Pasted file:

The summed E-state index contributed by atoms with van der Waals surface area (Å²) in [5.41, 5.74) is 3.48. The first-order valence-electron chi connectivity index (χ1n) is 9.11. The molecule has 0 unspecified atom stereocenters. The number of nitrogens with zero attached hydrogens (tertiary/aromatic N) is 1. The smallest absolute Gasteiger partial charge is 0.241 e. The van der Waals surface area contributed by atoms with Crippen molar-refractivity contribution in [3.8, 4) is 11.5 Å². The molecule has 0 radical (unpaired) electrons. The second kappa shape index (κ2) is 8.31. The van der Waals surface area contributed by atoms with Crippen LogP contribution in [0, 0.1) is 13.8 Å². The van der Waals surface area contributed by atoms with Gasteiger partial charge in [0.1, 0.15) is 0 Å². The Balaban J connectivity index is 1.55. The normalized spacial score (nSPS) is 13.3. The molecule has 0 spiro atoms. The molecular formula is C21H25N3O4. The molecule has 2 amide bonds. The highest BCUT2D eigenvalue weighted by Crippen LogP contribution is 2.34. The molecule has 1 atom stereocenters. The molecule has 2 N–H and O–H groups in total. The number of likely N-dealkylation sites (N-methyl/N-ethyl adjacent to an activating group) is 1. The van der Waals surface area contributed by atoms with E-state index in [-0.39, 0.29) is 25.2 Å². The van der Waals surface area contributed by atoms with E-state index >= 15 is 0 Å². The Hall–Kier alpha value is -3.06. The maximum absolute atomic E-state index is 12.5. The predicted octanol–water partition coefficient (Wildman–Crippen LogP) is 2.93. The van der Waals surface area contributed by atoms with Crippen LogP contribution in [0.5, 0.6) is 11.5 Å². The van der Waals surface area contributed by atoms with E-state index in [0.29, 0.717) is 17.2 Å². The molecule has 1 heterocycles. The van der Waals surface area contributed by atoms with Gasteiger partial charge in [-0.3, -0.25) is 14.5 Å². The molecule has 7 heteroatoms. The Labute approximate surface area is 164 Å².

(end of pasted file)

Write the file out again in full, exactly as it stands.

The summed E-state index contributed by atoms with van der Waals surface area (Å²) in [5.41, 5.74) is 3.48. The first-order valence-electron chi connectivity index (χ1n) is 9.11. The molecule has 0 unspecified atom stereocenters. The number of nitrogens with zero attached hydrogens (tertiary/aromatic N) is 1. The smallest absolute Gasteiger partial charge is 0.241 e. The van der Waals surface area contributed by atoms with Crippen molar-refractivity contribution in [3.8, 4) is 11.5 Å². The molecule has 0 radical (unpaired) electrons. The second kappa shape index (κ2) is 8.31. The van der Waals surface area contributed by atoms with Crippen LogP contribution in [0, 0.1) is 13.8 Å². The van der Waals surface area contributed by atoms with Gasteiger partial charge in [0.1, 0.15) is 0 Å². The Balaban J connectivity index is 1.55. The normalized spacial score (nSPS) is 13.3. The molecule has 0 spiro atoms. The molecular formula is C21H25N3O4. The molecule has 2 amide bonds. The highest BCUT2D eigenvalue weighted by Crippen LogP contribution is 2.34. The molecule has 1 atom stereocenters. The molecule has 2 N–H and O–H groups in total. The number of likely N-dealkylation sites (N-methyl/N-ethyl adjacent to an activating group) is 1. The van der Waals surface area contributed by atoms with E-state index in [-0.39, 0.29) is 25.2 Å². The van der Waals surface area contributed by atoms with E-state index >= 15 is 0 Å². The Hall–Kier alpha value is -3.06. The maximum absolute atomic E-state index is 12.5. The predicted octanol–water partition coefficient (Wildman–Crippen LogP) is 2.93. The van der Waals surface area contributed by atoms with Crippen LogP contribution in [0.5, 0.6) is 11.5 Å². The van der Waals surface area contributed by atoms with E-state index in [0.29, 0.717) is 17.2 Å². The molecule has 1 heterocycles. The van der Waals surface area contributed by atoms with Gasteiger partial charge in [-0.3, -0.25) is 14.5 Å². The molecule has 7 heteroatoms. The Labute approximate surface area is 164 Å².